History
Polynesian Resource Center

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Tahiti: From Wild Life among the Pacific Islanders by E.H.Lamont

Polynesian Resource Center

The second morning following, though still some sixty miles from Tahiti, the cry of " Land ho, ahead ! w from aloft, told us that the " Gem of the Ocean,'' as it has been called, was sighted. One or two spear points just peeping above the horizon were all that at first could be seen ; but soon the lower lands also began to appear, and by noon Tahiti with its varied outline had risen fully to our view.Tahiti was, no doubt, formerly two islands, though united by an isthmus connecting Tahiti proper, the larger, with Tairahu, the smaller peninsula. Tahiti now forms an island some thirty-five miles long by twenty-five broad. It is of volcanic construction, and is thrown up into numerous pinnacles, the loftiest of which is 7352 ft above sea level. From the peaks in the centre spread narrow-ridged spurs towards the sea, for the most part covered with evergreens, and occasionally terminating in bold, wall-like precipices, over which the mountain rivulets tumble in miniature cascades. Many of these little rivers, uniting as they approach the sea, water the lovely valleys, and cross the narrow strip of plain that lies between the hills and the ocean, wearing a bed in the coral reef that fringes the shores of Tahiti (or rather the fresh-water preventing the growth of the coral) and dropping into the lagoon. This lagoon or channel between the fringe and barrier reefs almost encircles the island, and a great part of it is navigable for vessels of considerable burthen ; the outer, or barrier reef, on which the surge of the Pacific lashes in impotent fury, having many openings, through which shipping may pass securely to the safe and commodious harbours within, ten of which have good anchorage for vessels of any size, the smaller ones being chiefly used by the fruiting craft, that put into them for oranges, which are in season here for nine months in the year, and constitute now the chief product and trade of Tahiti. California derives its supply of this article from the island, and has several schooners in the trade.

We approached the land off Point Venus, celebrated as the camping ground of Captain Cook when he first landed in Matavai Bay, and made these lovely islands interesting to Europeans by his glowing description of them. His memory is still revered by the natives. Cook, however was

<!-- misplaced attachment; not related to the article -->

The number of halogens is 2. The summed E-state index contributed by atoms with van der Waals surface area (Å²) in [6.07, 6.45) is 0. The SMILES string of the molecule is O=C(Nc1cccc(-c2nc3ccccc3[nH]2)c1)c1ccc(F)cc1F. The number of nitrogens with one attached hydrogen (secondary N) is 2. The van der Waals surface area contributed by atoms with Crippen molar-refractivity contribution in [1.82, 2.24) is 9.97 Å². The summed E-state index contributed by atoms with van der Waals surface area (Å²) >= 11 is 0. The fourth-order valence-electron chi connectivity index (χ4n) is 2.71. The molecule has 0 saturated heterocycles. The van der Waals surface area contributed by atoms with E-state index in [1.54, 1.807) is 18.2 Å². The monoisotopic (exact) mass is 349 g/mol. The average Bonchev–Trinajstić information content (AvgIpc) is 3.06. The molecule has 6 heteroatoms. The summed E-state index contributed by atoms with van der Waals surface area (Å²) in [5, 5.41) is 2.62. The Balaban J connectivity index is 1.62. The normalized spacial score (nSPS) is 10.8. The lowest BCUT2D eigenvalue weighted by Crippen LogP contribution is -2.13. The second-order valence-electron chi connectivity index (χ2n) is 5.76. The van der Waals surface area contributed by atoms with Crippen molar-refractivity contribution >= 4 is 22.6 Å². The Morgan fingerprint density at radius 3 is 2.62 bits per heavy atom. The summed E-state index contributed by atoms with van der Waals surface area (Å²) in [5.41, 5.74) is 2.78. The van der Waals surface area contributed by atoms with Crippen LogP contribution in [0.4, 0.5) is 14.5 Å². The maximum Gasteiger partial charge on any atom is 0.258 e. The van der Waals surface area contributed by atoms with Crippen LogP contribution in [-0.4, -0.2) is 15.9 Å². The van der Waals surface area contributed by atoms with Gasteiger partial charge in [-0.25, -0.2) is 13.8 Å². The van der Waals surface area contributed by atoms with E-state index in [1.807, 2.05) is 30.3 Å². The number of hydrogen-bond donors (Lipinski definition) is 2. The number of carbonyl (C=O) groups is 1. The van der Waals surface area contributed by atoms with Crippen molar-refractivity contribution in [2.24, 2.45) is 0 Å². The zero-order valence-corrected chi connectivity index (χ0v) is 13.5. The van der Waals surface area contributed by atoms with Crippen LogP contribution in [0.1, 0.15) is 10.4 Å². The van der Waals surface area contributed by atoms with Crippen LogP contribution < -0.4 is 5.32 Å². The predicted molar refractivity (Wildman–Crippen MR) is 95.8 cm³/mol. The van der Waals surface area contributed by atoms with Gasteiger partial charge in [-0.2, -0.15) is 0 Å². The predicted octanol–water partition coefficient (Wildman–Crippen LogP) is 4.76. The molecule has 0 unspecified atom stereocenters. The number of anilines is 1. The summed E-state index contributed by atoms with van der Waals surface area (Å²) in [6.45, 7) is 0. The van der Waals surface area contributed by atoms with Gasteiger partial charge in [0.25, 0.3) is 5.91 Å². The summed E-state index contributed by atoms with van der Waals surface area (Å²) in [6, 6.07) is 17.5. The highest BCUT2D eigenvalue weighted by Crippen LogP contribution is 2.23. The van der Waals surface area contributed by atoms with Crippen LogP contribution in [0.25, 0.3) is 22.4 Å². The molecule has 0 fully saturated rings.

not the first visitor, as is often erroneously supposed. The honour of the discovery rests with the Spanish navigator, Pedro Fernandez de Gueros, who touched at the islands as early as 1605, though little was known of them till Wallis, by whom they were supposed to be a new discovery, visited them in 1767. During his stay the thievish propensities of the natives led to a collision between the navigators and the islanders, which, notwithstanding the immense superiority in numbers of the latter, ended of course, in their defeat, and inspired them with a wholesome dread of Europeans, that was beneficial to their subsequent visitors, Bougainville and Cook.

The first missionaries arrived in 1797, by the Buff, from England, bringing with them several artisans, whose works in wood and iron created the utmost astonishment amongst the unsophisticated natives. Their missionary labours, however, met with so little success, that on the visit of the Nautilus, the majority of them left for Australia, and the remainder, with one exception, shortly after followed to the same place. This was during an insurrection, which drove King Pomare from Tahiti to the neighbouring island of Morea, where the zeal of the remaining missionary